GED testing centers in four states will begin offering the option of taking the high school equivalency exam via computer this spring.
The ACE's plan to revamp the exam has been known for some time; it was originally slated to come out in 2012, but that plan was delayed so the test could be aligned to the common standards that have now been adopted by all but seven states. The new test is now slated for 2014.
Additional details previewed for reporters yesterday included the fact that ACE is partnering with Pearson to develop the new test. I asked how the material on the new exam would differ from that on the current one. Nicole Chestang, the executive director of the GED Testing Service, said that was still being figured out, but that the new exam will "track with" trends in increasingly rigorous standards. Randy Trask, senior vice president at Pearson, did drop one interesting tidbit: that the new test will likely include performance items (questions that can't be answered just by filling in a bubble).
Some of the testing centers in Georgia, California, Texas, and Florida will begin offering the option of taking the test by computer in April or May, Chestang said. The ACE hopes to have the computer-based option available in 11 states by the end of the year and to keep expanding well into 2013. Officials emphasized that the computer option will be in addition to—not instead of—the current paper-and-pencil format. That approach will eventually be phased out, they said, but not right away. They also emphasized that a computer-based option doesn't mean the test can be taken at home, online; it has to be proctored in a GED testing center.
Even as computer-based testing is phased in, those taking the test will still be taking the 2002 version. The reworked version will not be out until 2014.
In addition to reworking the test and rolling out the computer-based option, the ACE and Pearson plan to offer a national GED exam preparation program and create a "transition network" of counseling and other services to link those taking the GED with career and postsecondary options, officials said. New York City's District 79 announced last December that it is piloting an "accelerated learning program" to prepare young adults for the GED and for careers and college.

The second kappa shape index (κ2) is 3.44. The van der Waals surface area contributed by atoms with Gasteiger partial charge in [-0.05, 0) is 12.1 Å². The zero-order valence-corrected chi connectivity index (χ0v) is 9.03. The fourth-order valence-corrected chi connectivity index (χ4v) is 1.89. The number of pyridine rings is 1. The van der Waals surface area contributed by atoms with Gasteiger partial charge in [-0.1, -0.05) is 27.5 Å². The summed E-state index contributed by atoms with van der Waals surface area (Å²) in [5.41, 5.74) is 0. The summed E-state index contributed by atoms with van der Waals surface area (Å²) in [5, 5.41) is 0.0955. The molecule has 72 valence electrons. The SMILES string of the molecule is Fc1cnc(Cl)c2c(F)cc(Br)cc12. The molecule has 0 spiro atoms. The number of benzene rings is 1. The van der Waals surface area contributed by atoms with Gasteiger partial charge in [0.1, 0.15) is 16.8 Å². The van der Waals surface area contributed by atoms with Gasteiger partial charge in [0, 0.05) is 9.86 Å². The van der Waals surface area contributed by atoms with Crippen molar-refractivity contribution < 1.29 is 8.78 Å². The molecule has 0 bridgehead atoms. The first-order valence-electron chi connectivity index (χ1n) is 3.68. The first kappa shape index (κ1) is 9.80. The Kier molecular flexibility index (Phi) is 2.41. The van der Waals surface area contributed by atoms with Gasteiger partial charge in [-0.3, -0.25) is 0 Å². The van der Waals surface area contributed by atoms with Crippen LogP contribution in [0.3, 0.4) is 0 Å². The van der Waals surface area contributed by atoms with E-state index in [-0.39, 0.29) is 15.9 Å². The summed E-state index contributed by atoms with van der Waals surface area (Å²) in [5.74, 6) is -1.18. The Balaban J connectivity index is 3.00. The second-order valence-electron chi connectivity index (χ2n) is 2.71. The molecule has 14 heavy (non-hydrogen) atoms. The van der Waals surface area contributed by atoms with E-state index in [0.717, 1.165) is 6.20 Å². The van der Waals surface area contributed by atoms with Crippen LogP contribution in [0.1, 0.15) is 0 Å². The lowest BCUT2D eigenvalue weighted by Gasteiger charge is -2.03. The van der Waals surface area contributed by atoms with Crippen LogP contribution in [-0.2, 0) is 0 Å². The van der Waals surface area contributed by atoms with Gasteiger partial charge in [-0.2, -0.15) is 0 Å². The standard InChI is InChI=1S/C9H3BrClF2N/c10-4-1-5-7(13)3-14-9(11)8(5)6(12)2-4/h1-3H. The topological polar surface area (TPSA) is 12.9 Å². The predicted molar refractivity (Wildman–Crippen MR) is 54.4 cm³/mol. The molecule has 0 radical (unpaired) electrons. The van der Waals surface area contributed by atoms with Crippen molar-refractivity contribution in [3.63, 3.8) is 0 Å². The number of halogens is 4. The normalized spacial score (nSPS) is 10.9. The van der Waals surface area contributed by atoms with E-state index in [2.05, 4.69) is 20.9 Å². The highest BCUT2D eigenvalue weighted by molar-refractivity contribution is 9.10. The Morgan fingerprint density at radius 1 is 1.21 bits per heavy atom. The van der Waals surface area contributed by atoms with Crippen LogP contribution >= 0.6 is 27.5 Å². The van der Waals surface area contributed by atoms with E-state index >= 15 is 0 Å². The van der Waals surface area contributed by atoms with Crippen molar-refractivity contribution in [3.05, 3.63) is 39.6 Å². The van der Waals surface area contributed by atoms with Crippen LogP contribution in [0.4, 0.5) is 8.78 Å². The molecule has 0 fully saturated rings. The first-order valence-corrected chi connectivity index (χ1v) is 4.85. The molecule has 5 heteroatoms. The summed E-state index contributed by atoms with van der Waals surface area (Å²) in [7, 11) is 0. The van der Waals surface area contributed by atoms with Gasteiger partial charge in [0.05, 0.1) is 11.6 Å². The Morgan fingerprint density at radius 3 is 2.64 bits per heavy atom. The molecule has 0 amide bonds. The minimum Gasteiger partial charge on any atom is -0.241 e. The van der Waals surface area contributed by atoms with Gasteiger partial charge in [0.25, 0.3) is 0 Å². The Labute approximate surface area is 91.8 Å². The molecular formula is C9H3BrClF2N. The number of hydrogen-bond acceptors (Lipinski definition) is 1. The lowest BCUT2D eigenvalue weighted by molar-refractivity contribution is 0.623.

By undertaking a major reworking of the GED, the ACE and Pearson hope to reach more people who could benefit from the pathway it offers to jobs and postsecondary education, said ACE President Molly Corbett Broad. Chestang said the ACE wants to "erase the question from anyone's mind that the GED is equivalent in every way to a high school diploma."
"Pretty much you can go anywhere a diploma holder can go," she said.
I asked for numbers detailing what portion of GED passers go on to enroll in four-year colleges, two-year colleges, and certificate or training programs. But ACE officials didn't have all those numbers broken down. An ACE report from last year, "Crossing the Bridge," (which we wrote about when it came out), showed that 43 percent of GED passers went on to pursue some form of postsecondary education within six years. But that includes all the above options. The only breakdown we are given is this: Of those who pass the GED and go on to postsecondary, three quarters choose options of two or or fewer years.
Table 13, on Page 25 of the report, gets at a different face of this idea: not where GED passers enroll, but where they obtain their certificates or degrees. The biggest chunk (47.5 percent) are associate's degrees. One-quarter are bachelor's degrees. (Keep in mind that this considers only the GED passers who complete a postsecondary option. The report tells us clearly, and lamentably, that completion rates among GED passers are low; only half return for a second semester.)
Reworking the GED and its attendant supports is aimed at boosting the number of those who use the exam as a pole vault into something that will offer them a viable and rewarding way of life. With research telling us that each higher level of education carries greater potential earnings, the power of a new GED to improve young adults' futures will be something worth watching.